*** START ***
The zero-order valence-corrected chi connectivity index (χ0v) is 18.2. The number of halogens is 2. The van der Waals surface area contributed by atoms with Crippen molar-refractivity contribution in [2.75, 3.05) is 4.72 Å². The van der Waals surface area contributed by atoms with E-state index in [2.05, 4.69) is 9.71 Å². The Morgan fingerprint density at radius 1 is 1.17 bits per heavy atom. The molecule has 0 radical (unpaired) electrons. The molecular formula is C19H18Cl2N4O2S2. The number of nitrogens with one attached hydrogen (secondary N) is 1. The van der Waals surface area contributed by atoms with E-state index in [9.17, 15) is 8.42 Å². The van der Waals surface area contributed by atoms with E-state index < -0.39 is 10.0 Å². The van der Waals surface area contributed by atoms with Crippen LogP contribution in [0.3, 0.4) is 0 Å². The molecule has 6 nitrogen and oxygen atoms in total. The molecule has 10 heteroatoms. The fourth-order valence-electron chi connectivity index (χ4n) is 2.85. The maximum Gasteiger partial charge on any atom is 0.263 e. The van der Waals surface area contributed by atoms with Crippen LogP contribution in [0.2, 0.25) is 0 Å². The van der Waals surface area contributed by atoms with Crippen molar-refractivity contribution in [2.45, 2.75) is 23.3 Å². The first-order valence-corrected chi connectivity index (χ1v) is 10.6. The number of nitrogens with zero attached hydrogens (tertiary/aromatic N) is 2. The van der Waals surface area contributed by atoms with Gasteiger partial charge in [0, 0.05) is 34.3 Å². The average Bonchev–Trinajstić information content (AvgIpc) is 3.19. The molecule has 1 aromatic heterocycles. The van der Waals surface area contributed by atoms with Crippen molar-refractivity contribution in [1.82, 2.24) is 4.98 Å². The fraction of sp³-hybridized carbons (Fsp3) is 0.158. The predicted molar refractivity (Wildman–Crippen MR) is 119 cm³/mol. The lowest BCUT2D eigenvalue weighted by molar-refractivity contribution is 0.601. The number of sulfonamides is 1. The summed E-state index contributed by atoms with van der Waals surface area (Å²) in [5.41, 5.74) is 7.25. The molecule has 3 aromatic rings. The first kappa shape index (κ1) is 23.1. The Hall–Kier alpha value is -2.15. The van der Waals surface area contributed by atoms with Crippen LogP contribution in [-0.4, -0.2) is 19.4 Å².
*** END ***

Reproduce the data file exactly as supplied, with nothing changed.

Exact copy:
The zero-order valence-corrected chi connectivity index (χ0v) is 18.2. The number of halogens is 2. The van der Waals surface area contributed by atoms with Crippen molar-refractivity contribution in [2.75, 3.05) is 4.72 Å². The van der Waals surface area contributed by atoms with E-state index in [2.05, 4.69) is 9.71 Å². The Morgan fingerprint density at radius 1 is 1.17 bits per heavy atom. The molecule has 0 radical (unpaired) electrons. The molecular formula is C19H18Cl2N4O2S2. The number of nitrogens with one attached hydrogen (secondary N) is 1. The van der Waals surface area contributed by atoms with E-state index in [9.17, 15) is 8.42 Å². The van der Waals surface area contributed by atoms with E-state index < -0.39 is 10.0 Å². The van der Waals surface area contributed by atoms with Crippen LogP contribution in [0.3, 0.4) is 0 Å². The molecule has 6 nitrogen and oxygen atoms in total. The molecule has 10 heteroatoms. The fourth-order valence-electron chi connectivity index (χ4n) is 2.85. The maximum Gasteiger partial charge on any atom is 0.263 e. The van der Waals surface area contributed by atoms with Crippen LogP contribution in [0.2, 0.25) is 0 Å². The van der Waals surface area contributed by atoms with Crippen molar-refractivity contribution in [2.45, 2.75) is 23.3 Å². The first-order valence-corrected chi connectivity index (χ1v) is 10.6. The number of nitrogens with zero attached hydrogens (tertiary/aromatic N) is 2. The van der Waals surface area contributed by atoms with Gasteiger partial charge in [0, 0.05) is 34.3 Å². The average Bonchev–Trinajstić information content (AvgIpc) is 3.19. The molecule has 1 aromatic heterocycles. The van der Waals surface area contributed by atoms with Crippen molar-refractivity contribution in [1.82, 2.24) is 4.98 Å². The fraction of sp³-hybridized carbons (Fsp3) is 0.158. The predicted molar refractivity (Wildman–Crippen MR) is 119 cm³/mol. The lowest BCUT2D eigenvalue weighted by molar-refractivity contribution is 0.601. The number of sulfonamides is 1. The summed E-state index contributed by atoms with van der Waals surface area (Å²) in [5.41, 5.74) is 7.25. The molecule has 3 aromatic rings. The first kappa shape index (κ1) is 23.1. The Hall–Kier alpha value is -2.15. The van der Waals surface area contributed by atoms with Crippen LogP contribution in [-0.4, -0.2) is 19.4 Å².